by Bryce Towsely - Tuesday, September 28, 2010
In 2007 Federal changed the rules with steel shot when the company introduced Black Cloud ammo. The concept was to fix the pattern problems that are associated with steel shot. Steel tends to clump in the middle and leave the outer fringes of the pattern skimpy. So the Federal engineers designed a new pellet with a belt they call “FlightStopper” (FS). Most people describe the pellet as looking like the planet Saturn. The different aerodynamics of this pellet design caused it to fly differently than normal steel pellets and to migrate out in the pattern to fill the holes in the edges.
An unexpected side effect was the increased killing power of these new pellets. It became apparent to hunters, including myself, that Black Cloud killed waterfowl much better and faster than conventional steel. Sure, some of that was due to better patterns, but most of it was because of the superior terminal performance of the new belted pellets.
So, of course, Federal started looking at other areas where this technology could be applied. The result is this year’s introduction of Prairie Storm upland game ammo.
Prairie Storm uses lead pellets, but with a twist. Federal added belted lead pellets they are calling Flightstopper Lead. The buffered shot is 70 percent copper-plated lead shot and 30 percent nickel-plated FS Lead belted pellets. They put these in the tried and true, rear-braking FlightControl wad that was developed for turkey hunting, which has migrated to waterfowl and now upland ammo as well. This solid wad does not have slits in the cup and it is not designed to open up like a conventional wad. Instead it has “wings” that pop out in the rear once the wad is free from the shotgun barrel. These wings create drag and pull the wad back away from the shot column. The result is much tighter and more consistent downrange patterns.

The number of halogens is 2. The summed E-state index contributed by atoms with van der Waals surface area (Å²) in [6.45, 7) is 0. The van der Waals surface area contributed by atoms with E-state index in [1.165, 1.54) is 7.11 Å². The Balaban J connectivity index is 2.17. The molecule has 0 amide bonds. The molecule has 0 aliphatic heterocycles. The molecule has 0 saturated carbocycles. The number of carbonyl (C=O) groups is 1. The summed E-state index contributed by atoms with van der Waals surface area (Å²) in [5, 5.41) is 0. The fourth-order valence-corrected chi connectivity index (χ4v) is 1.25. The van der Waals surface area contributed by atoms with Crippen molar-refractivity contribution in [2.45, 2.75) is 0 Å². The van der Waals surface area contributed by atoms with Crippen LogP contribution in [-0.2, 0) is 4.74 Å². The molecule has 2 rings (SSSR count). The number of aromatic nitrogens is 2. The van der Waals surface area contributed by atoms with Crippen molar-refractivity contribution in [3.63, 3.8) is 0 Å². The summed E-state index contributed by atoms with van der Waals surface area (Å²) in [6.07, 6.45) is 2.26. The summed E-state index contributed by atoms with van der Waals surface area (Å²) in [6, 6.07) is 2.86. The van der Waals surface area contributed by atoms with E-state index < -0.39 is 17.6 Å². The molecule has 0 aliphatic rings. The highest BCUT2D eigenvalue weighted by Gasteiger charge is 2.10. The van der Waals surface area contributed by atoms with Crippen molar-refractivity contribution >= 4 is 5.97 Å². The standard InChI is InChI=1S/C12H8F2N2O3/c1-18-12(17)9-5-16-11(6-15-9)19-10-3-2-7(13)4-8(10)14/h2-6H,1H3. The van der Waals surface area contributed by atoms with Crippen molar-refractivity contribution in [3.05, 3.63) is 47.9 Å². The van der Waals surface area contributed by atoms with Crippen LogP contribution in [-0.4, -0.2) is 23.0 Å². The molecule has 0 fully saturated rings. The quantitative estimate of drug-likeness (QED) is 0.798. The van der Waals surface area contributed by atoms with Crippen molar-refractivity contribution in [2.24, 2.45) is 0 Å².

“We realize that many pheasants are shot at 15 or 20 yards as well as at long range,” Federal’s Tim Brandt told me. “So we wanted to ensure that the patterns with Prairie Storm ammo were not any tighter up close than conventional shotshell ammo. But at the same time, we wanted to maintain pattern density for longer-range shots as well. By using this mix of shot we achieved that goal. We found that 11/4 ounces of No. 4 shot would put 75 percent of the pattern in a 30-inch circle at 40 yards with a modified choke. So you don’t have to switch to a tighter choke in the late season when the birds are getting skittish, which can make you miss those close birds.”
The concept is that you will have even, edge-to-edge patterns that open early, but maintain pattern density for longer range. When that is coupled with the added terminal performance of the new nickel-plated, FS Lead pellets, the result is a deadly upland shotshell load. While the target market is pheasant hunting, I can see how this load will work well for a wide range of upland hunting for the larger bird species. There is a decided lack of pheasants in Vermont where I live, but I am planning to put Prairie Storm ammo to use for late-season grouse in the fall, and next winter while hunting snowshoe hares with dogs.
E-mail your comments/questions about this site to:
For questions/comments about American Hunter magazine, please e-mail:
You can contact the NRA via phone at: NRA Member Programs
To advertise on American Hunter, visit nramediakit.com for more information
Get the American Hunter Insider newsletter for at-a-glance access to industry news, gear, gun reviews, videos and more—delivered directly to your Inbox.